Amy’s Hallmark in Alabaster closing after 19 years
Published 10:26 am Thursday, December 20, 2018
By Michael J. Brooks / Special to the Reporter
ALABASTER – Amy’s Hallmark, a fixture in Alabaster for 19 years, is liquidating and closing, and according to employee Kellie Haller, the community is sad.
“People have come in and asked ‘why?’,” she said. “Mr. Modi, our owner, is retiring. At one time he owned seven stores in Alabama, and this is the last one to close. We have a loyal customer base. People would rather come here than to a big store in a big mall.”
Haller said all stock is marked down and the store is even selling shelving and other store fixtures.
Fellow employee Michelle Griffin is also sad to see the store close.
“It’s been a fun job,” she said. “I’ve met interesting people and heard interesting stories.”
Griffin said one customer came to the store following the death of his wife.
“She sent a lot of birthday cards, and he wanted to continue the tradition to honor her,” Griffin said. “He brought a long list, explained to me who they were and how he was acquainted with them and had me pick out cards for every single one of them. I read the messages in the cards and he decided which was the better choice, so we helped him continue his wife’s work.”
A vision-impaired customer also frequents the store and has Griffin read the cards so she can select the best one.
Griffin recalled another customer, a recent emigrant to the U.S., who asked her help in choosing cards.
“He said in his country it was an honor to get a card of high quality,” she said. “We looked through the stock and found the most decorative and the best parchment paper for him to send halfway around the world to honor the people he loves.”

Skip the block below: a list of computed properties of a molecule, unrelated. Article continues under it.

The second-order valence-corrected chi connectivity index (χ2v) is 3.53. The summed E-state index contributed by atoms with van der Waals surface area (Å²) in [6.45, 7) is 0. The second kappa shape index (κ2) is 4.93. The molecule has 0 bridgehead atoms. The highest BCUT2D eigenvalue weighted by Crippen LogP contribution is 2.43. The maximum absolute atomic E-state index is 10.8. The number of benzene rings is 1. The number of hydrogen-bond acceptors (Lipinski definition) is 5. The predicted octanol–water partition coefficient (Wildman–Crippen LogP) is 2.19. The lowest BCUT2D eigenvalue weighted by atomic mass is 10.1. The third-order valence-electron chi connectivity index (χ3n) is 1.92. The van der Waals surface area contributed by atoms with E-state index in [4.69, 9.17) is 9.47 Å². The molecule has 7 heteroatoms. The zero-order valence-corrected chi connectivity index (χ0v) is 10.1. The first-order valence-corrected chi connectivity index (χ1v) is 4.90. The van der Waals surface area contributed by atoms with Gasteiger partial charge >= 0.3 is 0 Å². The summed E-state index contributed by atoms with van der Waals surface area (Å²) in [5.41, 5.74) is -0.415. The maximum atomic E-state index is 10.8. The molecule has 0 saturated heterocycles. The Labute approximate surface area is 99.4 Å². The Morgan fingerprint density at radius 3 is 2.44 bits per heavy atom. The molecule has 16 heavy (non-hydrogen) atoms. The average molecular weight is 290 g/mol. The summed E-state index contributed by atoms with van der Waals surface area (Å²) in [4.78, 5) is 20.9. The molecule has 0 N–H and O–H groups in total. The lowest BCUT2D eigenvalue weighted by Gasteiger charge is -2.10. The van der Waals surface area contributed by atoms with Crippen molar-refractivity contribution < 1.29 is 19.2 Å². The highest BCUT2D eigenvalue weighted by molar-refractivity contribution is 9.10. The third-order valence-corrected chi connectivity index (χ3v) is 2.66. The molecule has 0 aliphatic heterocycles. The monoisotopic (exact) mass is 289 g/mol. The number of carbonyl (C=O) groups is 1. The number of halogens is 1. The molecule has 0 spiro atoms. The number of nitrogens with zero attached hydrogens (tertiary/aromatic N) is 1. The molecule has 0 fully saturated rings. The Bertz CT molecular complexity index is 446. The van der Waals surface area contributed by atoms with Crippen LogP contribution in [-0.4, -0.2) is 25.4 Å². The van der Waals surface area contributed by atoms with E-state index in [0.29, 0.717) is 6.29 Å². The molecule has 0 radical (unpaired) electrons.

Griffin said each Hallmark store is unique according to its location. For example, the Alabaster store stocks Alabama and Auburn merchandise.
Amy’s has employed two full-time managers and six or seven part-timers, and their workload varied according to the seasons, Griffin said.
“As you might imagine, our busiest times for cards are Mother’s and Father’s Day, Christmas, Easter, Valentine’s Day and even Veterans Day.”
Griffin said Amy’s also did a large volume of business in ornaments since Hallmark has made and sold ornaments for 45 years. She explained the ornaments are showcased during four annual promotions.
“Hallmark’s ornament premiers begin in July,” she said. “Then they send us more in October and November and December. We have waiting lists because people want to be sure they get the ornament series they collect or are interested in.”
Griffin herself collects ornaments and is a member of the Tree Trimmers club in Vestavia.
“We collect ornaments and also do service projects to help our communities,” she said.
What will Amy’s customers do now? Griffin said Hallmark stores remain on Valleydale Road, in Vestavia and in Trussville, and many local merchants carry Hallmark products including Wal-Mart, Publix, CVS and Walgreens.
“Everything you see in the store and more is available online at Hallmark.com,” she said.